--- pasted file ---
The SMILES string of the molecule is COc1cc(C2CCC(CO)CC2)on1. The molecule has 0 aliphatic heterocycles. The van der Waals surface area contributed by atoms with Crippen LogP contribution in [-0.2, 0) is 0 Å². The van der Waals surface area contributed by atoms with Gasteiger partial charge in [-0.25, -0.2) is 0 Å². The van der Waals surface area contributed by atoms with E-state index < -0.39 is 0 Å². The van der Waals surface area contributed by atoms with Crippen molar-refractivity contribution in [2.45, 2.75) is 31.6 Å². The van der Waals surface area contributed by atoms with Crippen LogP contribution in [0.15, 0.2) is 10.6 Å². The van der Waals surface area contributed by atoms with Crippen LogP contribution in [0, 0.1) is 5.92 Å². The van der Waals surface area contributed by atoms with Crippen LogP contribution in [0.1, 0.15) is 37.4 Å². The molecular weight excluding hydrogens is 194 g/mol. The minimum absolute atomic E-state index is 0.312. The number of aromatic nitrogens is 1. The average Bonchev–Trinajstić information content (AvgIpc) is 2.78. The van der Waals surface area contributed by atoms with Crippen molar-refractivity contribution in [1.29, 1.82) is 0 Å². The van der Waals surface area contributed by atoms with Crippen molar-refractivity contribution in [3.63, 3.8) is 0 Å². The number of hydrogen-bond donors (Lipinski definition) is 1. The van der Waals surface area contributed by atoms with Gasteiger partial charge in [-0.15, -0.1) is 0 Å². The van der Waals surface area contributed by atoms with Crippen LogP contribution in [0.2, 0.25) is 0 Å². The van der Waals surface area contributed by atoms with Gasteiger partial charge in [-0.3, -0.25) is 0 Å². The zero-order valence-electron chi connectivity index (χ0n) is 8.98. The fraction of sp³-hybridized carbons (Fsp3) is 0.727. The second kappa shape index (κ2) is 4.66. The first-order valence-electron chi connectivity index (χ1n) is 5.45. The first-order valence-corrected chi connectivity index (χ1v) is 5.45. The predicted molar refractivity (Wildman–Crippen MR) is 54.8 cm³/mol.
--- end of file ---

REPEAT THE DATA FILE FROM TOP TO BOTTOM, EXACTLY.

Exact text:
The SMILES string of the molecule is COc1cc(C2CCC(CO)CC2)on1. The molecule has 0 aliphatic heterocycles. The van der Waals surface area contributed by atoms with Crippen LogP contribution in [-0.2, 0) is 0 Å². The van der Waals surface area contributed by atoms with Gasteiger partial charge in [-0.25, -0.2) is 0 Å². The van der Waals surface area contributed by atoms with E-state index < -0.39 is 0 Å². The van der Waals surface area contributed by atoms with Crippen molar-refractivity contribution in [2.45, 2.75) is 31.6 Å². The van der Waals surface area contributed by atoms with Crippen LogP contribution in [0.15, 0.2) is 10.6 Å². The van der Waals surface area contributed by atoms with Crippen LogP contribution in [0, 0.1) is 5.92 Å². The van der Waals surface area contributed by atoms with Crippen LogP contribution in [0.1, 0.15) is 37.4 Å². The molecular weight excluding hydrogens is 194 g/mol. The minimum absolute atomic E-state index is 0.312. The number of aromatic nitrogens is 1. The average Bonchev–Trinajstić information content (AvgIpc) is 2.78. The van der Waals surface area contributed by atoms with Crippen molar-refractivity contribution in [1.29, 1.82) is 0 Å². The van der Waals surface area contributed by atoms with Crippen molar-refractivity contribution in [3.63, 3.8) is 0 Å². The number of hydrogen-bond donors (Lipinski definition) is 1. The van der Waals surface area contributed by atoms with Gasteiger partial charge in [-0.15, -0.1) is 0 Å². The van der Waals surface area contributed by atoms with Crippen LogP contribution in [0.2, 0.25) is 0 Å². The van der Waals surface area contributed by atoms with Gasteiger partial charge in [-0.3, -0.25) is 0 Å². The zero-order valence-electron chi connectivity index (χ0n) is 8.98. The fraction of sp³-hybridized carbons (Fsp3) is 0.727. The second kappa shape index (κ2) is 4.66. The first-order valence-electron chi connectivity index (χ1n) is 5.45. The first-order valence-corrected chi connectivity index (χ1v) is 5.45. The predicted molar refractivity (Wildman–Crippen MR) is 54.8 cm³/mol.